• Empower You works with communities to support disabled people to lead active lifestyles. We help disabled people to identify what they want to do – from swimming to gardening, dog walking to photography – find this locally and make the necessary adjustments to enable disabled people and those around them to attend independently. Empower You does this in a community until it’s increased community capacity to the point where specialist support is no longer needed. This enables disabled people to access greater opportunities local to them to better manage health and wellbeing.
  • Workshops and training: we work with individuals, teams and organisations to design and deliver a more inclusive offer for disabled people. For example, we’ve supported infrastructure teams with accessible street design. We’ve worked with parks and green spaces teams, getting disabled children to advise on how these spaces can be made more inclusive. We’ve helped health and activity teams to better engage and support disabled people through their marketing and communications.
  • Consultancy: we also have a consultancy arm which allows us to get involved in all sorts of innovative and creative things. We’re currently working on:
    • A project to get disabled children accessing mainstream activity clubs in their area.
    • Partnering with Sport England to explore what an accessible digital offer for the leisure sector might look like.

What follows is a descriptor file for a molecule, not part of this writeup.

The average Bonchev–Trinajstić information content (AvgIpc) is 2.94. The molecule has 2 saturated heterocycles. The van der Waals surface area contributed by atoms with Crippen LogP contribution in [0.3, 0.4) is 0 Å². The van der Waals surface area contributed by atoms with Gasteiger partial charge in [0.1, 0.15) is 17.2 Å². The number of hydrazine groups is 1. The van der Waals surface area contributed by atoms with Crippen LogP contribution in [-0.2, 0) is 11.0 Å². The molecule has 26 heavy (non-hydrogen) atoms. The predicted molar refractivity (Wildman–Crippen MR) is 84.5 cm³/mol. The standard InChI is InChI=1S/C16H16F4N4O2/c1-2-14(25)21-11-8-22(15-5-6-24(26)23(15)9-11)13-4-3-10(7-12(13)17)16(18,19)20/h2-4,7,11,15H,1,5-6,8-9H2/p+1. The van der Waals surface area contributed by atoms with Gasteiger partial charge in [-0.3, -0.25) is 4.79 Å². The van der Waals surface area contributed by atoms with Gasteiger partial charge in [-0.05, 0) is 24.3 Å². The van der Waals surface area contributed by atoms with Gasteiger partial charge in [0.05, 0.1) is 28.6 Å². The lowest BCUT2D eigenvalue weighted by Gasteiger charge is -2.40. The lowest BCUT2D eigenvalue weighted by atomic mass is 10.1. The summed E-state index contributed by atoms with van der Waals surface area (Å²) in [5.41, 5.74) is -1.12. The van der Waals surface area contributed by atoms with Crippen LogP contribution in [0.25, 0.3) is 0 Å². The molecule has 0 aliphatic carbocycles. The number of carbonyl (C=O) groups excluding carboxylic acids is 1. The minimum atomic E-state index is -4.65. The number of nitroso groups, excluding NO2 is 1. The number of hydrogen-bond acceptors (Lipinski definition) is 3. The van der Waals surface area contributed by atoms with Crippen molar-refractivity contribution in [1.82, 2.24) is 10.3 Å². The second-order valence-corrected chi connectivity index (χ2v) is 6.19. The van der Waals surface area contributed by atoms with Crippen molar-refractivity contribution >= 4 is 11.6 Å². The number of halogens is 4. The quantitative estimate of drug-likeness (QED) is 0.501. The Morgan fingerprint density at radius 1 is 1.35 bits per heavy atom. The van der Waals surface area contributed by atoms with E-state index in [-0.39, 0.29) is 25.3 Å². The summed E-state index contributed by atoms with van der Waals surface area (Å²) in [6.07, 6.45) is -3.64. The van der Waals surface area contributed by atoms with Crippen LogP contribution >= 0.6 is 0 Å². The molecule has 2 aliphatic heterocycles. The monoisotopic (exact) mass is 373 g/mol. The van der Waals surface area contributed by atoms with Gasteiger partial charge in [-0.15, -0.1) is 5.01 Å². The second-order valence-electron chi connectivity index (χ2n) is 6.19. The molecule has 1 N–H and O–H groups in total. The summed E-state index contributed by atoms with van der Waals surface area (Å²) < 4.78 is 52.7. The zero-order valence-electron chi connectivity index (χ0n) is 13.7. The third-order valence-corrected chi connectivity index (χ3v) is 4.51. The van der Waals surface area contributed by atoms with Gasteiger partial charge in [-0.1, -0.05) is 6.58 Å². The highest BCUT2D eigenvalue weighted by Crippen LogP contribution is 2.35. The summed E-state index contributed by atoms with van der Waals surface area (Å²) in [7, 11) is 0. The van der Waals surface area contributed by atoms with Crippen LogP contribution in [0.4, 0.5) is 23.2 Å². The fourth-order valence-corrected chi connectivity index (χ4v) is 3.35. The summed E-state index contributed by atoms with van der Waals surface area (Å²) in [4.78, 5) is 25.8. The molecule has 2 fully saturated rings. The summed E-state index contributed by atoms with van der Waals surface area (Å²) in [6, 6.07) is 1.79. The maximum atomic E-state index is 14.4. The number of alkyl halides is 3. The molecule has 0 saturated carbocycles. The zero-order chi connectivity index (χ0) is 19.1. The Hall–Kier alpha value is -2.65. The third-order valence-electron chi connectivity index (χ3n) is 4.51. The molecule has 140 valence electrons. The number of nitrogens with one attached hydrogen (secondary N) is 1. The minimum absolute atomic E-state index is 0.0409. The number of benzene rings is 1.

• Bringing together disabled people’s organisations in Salford to support their capacity and enable greater representation.

Anything to do with enabling disabled people to access more of what they want in an inclusive way is what we specialise in.

I think the best thing we do is enable disabled people to get on without us, as independently as possible. There’s no better feeling than seeing someone go from doing nothing with their day, in poor health both physically and mentally, to doing more of what they want to do and being in a much better place for it. We’ve seen this with loads of people we’ve worked with along the way.

It’s also good to be seeing more organisations transform and prioritise disabled people as part of their own mainstream agendas. I came across this much less frequently when I started this work, so it’s good to see it on the up and I’d like to think we’re playing a part in supporting and enabling that to happen.

I get a lot of inspiration from meeting the people we work with and to see the benefit they are having from working with us. That’s what keeps me going when things get difficult and is something I try to reflect on and be around as much as I can.

As Beyond Empower is a fairly new company, our focus in the next year or so is developing it into a sustainable business to enable it to continue its work and impact. We also want to spread our approach beyond where we currently deliver. We have models and approaches that can now be very easily dragged and dropped wherever they are needed with proven pilots and robust business cases to support this. This is now being acknowledged and we’re getting a good amount of interest in our work which is where we want to be. Our official launch will be later in the year and we have loads lined up for that which is exciting and I’m looking forward to it.

We’re really excited for the Beyond Empower launch and to see what Ben and the team get up to next. Their website is currently being worked on and will be launched in the New Year. For now, you can find them on Twitter at @BeyondEmpowerUK, visit their Facebook page or contact Ben via email on

Photo: supplied by Beyond Empower